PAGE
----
… the number of Ocwen’s comment codes has ballooned to more than 8,400 such codes. Often, due to insufficient integration following acquisitions of other servicers, there are duplicate codes that perform the same function. The result is an unnecessarily complex system of comment codes, including, for example, 50 different codes for the single function of assigning a struggling borrower a designated customer care representative.” (e.s.)

The MMC Examination found that Ocwen has engaged in a pattern and practice of unsafe and unsound loan servicing by manipulating the lender-placed force-placed insurance market and artificially inflating the premiums and then passing the improperly inflated amounts onto consumers.

If they refuse to give information on remittances to an alleged creditor, how can they claim to be a servicer? What are they hiding?
Who are the “affiliates” that provide service related cities? What are those “service related activities?”


Hat tip to Dan Edstrom:

Massachusetts consent order against Ocwen from April 20, 2017:
The further you get into this Consent Order the better it gets (unless you have stock invested in Ocwen).
This pretty much sums up the Consent Order
“Based upon the aforementioned Statement of Facts, Ocwen has failed to demonstrate the financial responsibility, character, reputation, integrity, and general fitness that would warrant the belief that the business will be operated honestly, fairly, and soundly in the public interest in violation of General Laws chapter 93, sections 24G, 24I, General Laws chapter 255E, section 4, 209 CRM 42.03, and 209 CMR 18.03.”
From the editor: Note that these are independent administrative findings by a government agency.  Courts are required to defer to the agency’s determination. In the case of an out of state agency ruling, courts are required to extend comity — i.e., accept the ruling unless it is plainly not relevant to the case at bar. Even without such doctrines, the finding casts serious doubt on any evidence proffered through Ocwen, thus eliminating the ability of the foreclosing party to claim the benefit of legal presumptions. All such named foreclosing parties must establish foundation not through presumption but through actual proof of the facts asserted.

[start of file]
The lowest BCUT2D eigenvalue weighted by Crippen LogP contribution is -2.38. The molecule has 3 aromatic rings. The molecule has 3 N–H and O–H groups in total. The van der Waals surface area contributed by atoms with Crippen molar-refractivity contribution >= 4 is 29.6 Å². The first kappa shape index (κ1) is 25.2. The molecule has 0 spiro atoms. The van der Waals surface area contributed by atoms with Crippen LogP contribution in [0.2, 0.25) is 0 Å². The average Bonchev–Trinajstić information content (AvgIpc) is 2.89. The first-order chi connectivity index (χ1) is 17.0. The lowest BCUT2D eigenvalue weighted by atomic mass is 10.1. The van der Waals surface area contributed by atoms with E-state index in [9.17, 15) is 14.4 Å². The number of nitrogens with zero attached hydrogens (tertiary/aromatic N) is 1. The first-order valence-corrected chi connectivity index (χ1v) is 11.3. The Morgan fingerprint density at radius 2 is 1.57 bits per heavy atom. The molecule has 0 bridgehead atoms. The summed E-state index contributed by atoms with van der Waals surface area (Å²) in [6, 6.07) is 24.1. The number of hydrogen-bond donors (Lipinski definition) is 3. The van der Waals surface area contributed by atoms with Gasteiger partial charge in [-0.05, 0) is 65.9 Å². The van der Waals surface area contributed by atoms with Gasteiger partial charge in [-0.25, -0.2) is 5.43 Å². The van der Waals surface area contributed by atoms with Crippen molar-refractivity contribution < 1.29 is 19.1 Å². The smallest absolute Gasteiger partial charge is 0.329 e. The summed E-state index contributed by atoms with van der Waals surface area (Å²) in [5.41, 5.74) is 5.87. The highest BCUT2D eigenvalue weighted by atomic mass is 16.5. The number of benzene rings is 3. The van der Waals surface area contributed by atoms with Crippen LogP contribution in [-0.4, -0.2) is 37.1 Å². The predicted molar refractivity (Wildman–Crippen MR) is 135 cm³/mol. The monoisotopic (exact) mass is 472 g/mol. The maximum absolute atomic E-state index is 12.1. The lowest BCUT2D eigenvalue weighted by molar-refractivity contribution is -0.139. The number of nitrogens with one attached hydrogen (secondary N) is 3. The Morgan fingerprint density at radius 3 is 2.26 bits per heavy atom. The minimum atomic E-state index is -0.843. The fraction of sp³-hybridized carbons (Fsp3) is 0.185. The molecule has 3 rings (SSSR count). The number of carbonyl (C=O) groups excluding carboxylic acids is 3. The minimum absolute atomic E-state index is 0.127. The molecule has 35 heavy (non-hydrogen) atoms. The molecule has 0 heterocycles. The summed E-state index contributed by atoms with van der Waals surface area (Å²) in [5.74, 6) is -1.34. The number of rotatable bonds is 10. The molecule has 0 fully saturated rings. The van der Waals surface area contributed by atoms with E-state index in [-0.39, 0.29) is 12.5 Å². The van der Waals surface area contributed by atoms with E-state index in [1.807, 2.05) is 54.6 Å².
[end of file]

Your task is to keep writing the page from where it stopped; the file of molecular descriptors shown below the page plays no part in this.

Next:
Mass. to sue Ocwen:

7 Responses

  1. I follow and love your posts and information…. From personal experience I would say the problem with most all of the legal actions, or lack of pursuing them- is MONEY !!! Most homeowners facing foreclosure or whom have lost their home can’t afford to hire a lawyer and probably don’t qualify for any public assistance because they have jobs. The system is totally stacked against them..

  2. I have to take issue with your opening statement about “most homeowners *choose* not to defend…” I call BS as I spent nearly 3 years and too way much money and gas interviewing lawyers (and the one I wound up with, while talking ‘big’, didn’t do a damn thing – not even a discovery) to save my home from Ocwen’s clutches.

    The real problem is that Ocwen was and still is a large company, with a lot of expensive legal firepower on its side. Most local “foreclosure defense” lawyers seem to still be of the mindset of having clients file for bankruptcy, rather than make an honest attempt to defend them, from discovery onward, against having their home stolen through fraud.
    I don’t think there really are many truly knowledgeable, experienced lawyers out there capable of standing up to Ocwen and winning.

    You should also be aware that many people have gone through whatever is left of their savings trying to fight back – with little success. The courts are still very much skewed in the banks’ favor.

    Yes, I knew about the robo-signing, among other servicer shenanigans, and had pretty strong proof that fraud had happened and should have rendered at least some of the docs null and void due to fraud (one of the sig’s on my docs including MERS on that so-called “allonge”, matched up with one of the so-called “Scott Anderson (‘VP’) signatures.”)
    By the way, I did ask this column back in 2014, or even earlier, I believe, for legal references/ help and never heard anything back.

  3. Sue — best comment I have seen.

  4. Ocwen is not the only one. Bay County Florida Circuit Court case number 13000158CA

  5. Judges want to believe the attorneys for the servicer/trust who are lying and creating fraud on the court.

  6. Now all we have to do is get the Judges to REALIZE what has taken place behind closed doors.